Freedom; it’s an interesting concept. Generally speaking, we can look back through the historical record and see the promulgation of freedom. Each subsequent generation builds on the work of the last, with the long road to the modern interpretation of suffrage and equality evident to all. Well, that’s how the theory would go anyway – in reality we’ve surrounded ourselves in this modern world with concepts and constructs that serve to bind us while offering the illusion of free will. You might not have to toil in the fields or tug your forelock to the local lord of the manor, but there’s likely still a mortgage to pay, or council tax to find. Freedom – it’s the new soma.
Unlike in our own murky world, however, freedom has very definite definitions in the world of Freedom Wars. It’s a devastated world, where in the distant future the remaining human populations huddle in gigantic Panopticons, engaging in constant conflict for the few resources that remain. It’s a world where even the slightest transgression could land you with a prison sentence of thousands – or even tens of thousands – of years. These sinners are expected to work for the greater good of their Panopticon, undertaking dangerous missions to secure resources and protect the citizenry; if they succeed, then their huge sentences will be reduced, and they might even get bumped up to a cell on a higher floor.
And it’s as one of these sinners, with a million year sentence to boot, that you’ll play. Starting off at the lowest rank of scum, you’ll have no rights and you’ll be forced to conduct operations with your fellow sinners, racking up entitlement points to purchase human rights so basic that you’ll be surprised that anyone could have ever thought to deny them to people. Being successful in operations will see you rise up the CODE ranks, unlocking additional missions and entitlements as well as progressing the story. Oh, and you get your own android sidekick, an accessory who monitors your every move and accompanies you into combat. A wide range of customisation options are available, and it probably wouldn’t surprise you how many people with scantily clad female accessories you can encounter in the online lobbies.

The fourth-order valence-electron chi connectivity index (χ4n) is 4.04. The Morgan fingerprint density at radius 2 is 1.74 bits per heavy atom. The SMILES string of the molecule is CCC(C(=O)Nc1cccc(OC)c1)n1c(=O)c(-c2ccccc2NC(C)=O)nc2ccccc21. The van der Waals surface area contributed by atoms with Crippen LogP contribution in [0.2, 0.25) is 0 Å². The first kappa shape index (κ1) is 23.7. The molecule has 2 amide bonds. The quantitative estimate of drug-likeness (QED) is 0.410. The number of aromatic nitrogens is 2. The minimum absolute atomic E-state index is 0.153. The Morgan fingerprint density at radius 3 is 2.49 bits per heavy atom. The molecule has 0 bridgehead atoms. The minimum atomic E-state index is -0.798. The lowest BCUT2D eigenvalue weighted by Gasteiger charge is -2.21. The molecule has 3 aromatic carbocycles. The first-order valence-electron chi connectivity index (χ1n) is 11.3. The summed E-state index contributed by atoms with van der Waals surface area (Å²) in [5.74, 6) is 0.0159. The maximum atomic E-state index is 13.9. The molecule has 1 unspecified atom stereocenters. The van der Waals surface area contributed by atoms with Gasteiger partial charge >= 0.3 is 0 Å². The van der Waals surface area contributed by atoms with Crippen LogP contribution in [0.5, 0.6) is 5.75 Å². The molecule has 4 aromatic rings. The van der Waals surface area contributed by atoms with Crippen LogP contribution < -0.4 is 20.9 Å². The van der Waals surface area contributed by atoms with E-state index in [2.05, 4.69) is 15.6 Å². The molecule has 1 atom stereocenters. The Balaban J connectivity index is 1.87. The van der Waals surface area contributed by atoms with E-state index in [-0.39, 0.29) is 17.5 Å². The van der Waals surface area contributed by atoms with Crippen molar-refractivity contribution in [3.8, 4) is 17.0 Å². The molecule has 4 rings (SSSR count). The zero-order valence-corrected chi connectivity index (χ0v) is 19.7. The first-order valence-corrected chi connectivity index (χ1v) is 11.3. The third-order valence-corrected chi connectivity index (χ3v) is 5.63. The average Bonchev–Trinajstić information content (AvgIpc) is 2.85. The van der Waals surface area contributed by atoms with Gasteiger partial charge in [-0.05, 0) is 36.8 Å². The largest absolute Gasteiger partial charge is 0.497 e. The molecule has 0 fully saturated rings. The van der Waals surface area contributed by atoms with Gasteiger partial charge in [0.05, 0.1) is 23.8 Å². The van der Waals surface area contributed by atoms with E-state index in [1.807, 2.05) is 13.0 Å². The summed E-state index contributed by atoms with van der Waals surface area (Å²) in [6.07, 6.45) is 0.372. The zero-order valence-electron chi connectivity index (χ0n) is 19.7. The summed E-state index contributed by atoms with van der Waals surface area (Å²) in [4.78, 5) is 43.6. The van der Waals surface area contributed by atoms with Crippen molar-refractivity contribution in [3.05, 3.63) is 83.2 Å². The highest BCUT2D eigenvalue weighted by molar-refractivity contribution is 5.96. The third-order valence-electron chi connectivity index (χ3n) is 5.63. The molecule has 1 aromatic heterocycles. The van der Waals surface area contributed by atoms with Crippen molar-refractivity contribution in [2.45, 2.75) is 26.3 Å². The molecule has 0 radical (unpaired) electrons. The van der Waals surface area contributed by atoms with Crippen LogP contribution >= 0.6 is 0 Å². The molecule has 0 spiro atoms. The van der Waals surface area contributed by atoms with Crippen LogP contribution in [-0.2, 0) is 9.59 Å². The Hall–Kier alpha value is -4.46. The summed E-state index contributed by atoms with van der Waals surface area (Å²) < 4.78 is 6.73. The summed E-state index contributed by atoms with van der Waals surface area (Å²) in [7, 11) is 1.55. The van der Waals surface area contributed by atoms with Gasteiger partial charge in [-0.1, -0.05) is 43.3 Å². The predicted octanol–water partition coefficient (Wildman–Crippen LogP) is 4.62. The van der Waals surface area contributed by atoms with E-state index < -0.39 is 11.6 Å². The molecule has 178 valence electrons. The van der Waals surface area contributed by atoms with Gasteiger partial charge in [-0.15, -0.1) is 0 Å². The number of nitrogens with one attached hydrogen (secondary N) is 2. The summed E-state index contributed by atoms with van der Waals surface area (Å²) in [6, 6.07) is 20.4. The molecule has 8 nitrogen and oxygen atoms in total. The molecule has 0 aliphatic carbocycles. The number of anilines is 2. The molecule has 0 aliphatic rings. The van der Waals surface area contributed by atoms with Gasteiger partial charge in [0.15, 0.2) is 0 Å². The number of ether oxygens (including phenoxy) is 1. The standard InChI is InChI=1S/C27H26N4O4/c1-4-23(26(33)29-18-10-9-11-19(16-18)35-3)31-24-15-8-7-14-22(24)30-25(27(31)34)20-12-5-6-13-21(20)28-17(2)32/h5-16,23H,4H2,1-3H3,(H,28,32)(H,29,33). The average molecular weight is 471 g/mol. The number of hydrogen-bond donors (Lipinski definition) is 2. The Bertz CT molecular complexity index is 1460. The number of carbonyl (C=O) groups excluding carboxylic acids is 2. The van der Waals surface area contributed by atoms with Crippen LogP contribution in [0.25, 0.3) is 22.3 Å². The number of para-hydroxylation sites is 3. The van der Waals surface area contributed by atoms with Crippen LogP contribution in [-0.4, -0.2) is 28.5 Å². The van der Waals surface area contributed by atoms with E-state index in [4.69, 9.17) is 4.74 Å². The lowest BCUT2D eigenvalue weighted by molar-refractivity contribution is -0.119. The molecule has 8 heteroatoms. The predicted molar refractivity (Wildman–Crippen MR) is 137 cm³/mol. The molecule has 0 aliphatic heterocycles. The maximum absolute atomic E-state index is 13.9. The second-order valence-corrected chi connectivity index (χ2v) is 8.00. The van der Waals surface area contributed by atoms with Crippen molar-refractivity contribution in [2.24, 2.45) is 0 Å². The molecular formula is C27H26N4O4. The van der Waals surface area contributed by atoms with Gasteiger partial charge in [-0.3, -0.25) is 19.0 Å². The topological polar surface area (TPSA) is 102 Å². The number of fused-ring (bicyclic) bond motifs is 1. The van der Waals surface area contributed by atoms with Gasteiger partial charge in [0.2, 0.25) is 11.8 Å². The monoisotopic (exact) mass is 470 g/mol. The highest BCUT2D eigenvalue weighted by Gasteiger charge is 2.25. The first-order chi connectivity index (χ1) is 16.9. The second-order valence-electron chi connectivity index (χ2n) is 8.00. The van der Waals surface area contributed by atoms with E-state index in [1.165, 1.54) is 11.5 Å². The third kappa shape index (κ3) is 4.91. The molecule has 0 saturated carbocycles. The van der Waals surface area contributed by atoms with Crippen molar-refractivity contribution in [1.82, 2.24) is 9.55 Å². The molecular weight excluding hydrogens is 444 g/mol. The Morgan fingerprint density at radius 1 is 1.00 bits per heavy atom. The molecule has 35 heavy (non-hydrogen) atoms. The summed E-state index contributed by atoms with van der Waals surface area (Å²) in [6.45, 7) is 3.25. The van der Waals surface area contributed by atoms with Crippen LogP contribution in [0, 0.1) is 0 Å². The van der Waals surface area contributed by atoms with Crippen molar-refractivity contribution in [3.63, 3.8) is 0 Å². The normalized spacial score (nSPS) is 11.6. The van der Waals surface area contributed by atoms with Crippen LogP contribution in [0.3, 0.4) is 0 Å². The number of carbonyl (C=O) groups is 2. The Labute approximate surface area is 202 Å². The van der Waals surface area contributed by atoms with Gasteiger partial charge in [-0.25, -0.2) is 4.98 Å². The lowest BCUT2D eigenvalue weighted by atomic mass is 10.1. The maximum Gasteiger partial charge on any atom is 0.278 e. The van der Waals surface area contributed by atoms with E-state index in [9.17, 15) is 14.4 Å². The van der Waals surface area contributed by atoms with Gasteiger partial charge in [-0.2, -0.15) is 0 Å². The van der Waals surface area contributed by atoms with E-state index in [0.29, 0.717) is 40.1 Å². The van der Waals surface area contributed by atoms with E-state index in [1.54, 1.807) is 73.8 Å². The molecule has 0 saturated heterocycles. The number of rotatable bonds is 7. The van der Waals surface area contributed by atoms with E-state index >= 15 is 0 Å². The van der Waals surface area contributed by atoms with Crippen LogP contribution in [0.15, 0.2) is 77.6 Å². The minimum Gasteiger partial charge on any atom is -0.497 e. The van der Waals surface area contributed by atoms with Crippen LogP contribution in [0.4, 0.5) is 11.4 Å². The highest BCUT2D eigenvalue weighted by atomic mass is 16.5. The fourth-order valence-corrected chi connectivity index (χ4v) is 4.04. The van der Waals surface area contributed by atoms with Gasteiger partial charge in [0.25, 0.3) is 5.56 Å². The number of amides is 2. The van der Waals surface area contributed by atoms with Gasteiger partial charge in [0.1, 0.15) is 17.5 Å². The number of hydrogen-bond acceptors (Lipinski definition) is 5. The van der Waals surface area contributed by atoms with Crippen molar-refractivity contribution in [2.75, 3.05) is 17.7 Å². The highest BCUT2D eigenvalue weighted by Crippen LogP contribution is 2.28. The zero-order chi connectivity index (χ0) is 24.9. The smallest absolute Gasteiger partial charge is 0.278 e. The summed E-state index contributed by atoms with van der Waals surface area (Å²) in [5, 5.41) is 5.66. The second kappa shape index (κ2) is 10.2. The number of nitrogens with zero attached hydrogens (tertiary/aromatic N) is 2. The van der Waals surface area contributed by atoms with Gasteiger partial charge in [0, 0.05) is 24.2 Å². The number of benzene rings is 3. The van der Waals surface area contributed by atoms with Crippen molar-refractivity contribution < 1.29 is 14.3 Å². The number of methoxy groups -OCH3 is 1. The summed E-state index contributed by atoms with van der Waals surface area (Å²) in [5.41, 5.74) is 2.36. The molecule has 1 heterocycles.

Throughout all of this much of the main gameplay concentrates on fighting giant machines known as abductors. These are sent by other Panopticons to kidnap valuable citizens, storing them in pods as they rampage through the ruins of past cities. The abductors are an awesome sight the first time you see them – they tower over the battlefield with comically oversized weapons, roaring with mechanical rage as they charge. Battling them is made a little easier through the inclusion of a particularly nice piece of weaponry called the thorn. Imagine a grappling hook, if you will, that looks like a thorny bramble wrapped around your arm that you can throw at nearby buildings and enemies and then jump to them. The thorn is one of the few pieces of functionality that differentiates Freedom Wars from the rest of the monster hunting crowd, and when you’ve mastered the use of one of them it’ll all look quite impressive, jumping from building to abductor to floor, laying down charged special moves and so forth.
Anyway, using the thorn you can ping yourself around the battlefield, clinging to walls or abductors as you make your attacks or dodge those coming from the abductors. If you’ve equipped your sinner with a small melee weapon (or the appropriate combat item) you’ll be able to latch on to certain parts of the abductors and then work to sever them – so, if you see a bipedal abductor strutting towards you with giant missile launchers mounted to its shoulders, feel free to throw yourself up there and start cutting away. There’s a good balance in the main game between the various melee and ranged weapons on offer, and with experience you’ll find your own middle ground between pumping ranged damage into abductors and then moving in to cut off anything that might be giving you particular trouble. Post-game is a little different, with there seeming to be far more reasons to pack two ranged weapons and mitigate a lot of the potential damage found in close quarters, but you’ll be playing for a fair while before this becomes a pressing issue.